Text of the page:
Dept. of Ocean Eng., MIT, Cambridge, MA 02139
Richard H. Lyon
MIT, Cambridge, MA 02139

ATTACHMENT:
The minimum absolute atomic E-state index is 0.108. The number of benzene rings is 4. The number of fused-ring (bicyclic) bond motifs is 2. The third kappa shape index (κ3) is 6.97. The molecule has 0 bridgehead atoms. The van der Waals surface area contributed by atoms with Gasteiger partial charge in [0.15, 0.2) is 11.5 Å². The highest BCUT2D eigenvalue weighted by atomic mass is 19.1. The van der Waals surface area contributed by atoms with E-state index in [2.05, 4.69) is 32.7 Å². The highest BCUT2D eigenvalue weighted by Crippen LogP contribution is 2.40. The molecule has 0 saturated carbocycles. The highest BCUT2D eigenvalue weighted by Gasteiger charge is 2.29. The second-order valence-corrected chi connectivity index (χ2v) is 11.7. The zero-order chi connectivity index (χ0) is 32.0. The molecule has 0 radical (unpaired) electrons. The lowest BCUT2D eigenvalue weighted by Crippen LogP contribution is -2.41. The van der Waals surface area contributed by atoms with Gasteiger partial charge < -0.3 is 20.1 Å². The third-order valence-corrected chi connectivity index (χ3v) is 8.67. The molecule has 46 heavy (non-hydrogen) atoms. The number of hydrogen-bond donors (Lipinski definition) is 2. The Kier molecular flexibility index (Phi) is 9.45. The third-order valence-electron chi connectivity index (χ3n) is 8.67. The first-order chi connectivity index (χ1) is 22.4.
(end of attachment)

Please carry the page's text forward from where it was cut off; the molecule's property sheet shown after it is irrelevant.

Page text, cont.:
For a slightly damped structural system with low modal overlap, roughly half the zeros of the transfer function (TF) remain on the pole line and the group delay of the TF is (pi)/2 times the structural modal density. But in the sound scattering case, the zeros are translated and rotated randomly and far fewer zeros will remain on the pole line. It is then reasonable to conjecture that the phase of resonance scattering function (RSF) be determined by the number of poles alone and thus the group delay of RSF is roughly a factor of 2 times that of the TF. To verify this conjecture, an in-air plate scattering experiment was carried out and the results show the factor of 1.67. Furthermore, the zero density distribution patterns versus modal overlap for both TF and RSF were obtained through numerical simulation of a 20-DOF system. The simulation shows that in the smaller modal overlap case, the RSF group delay is nearly twice that of TF. When modal overlap increases, however, this factor decreases and approaches 1. Physically this means in a high modal overlap system, like room acoustics, the group delay of RSF approaches the energy decay rate.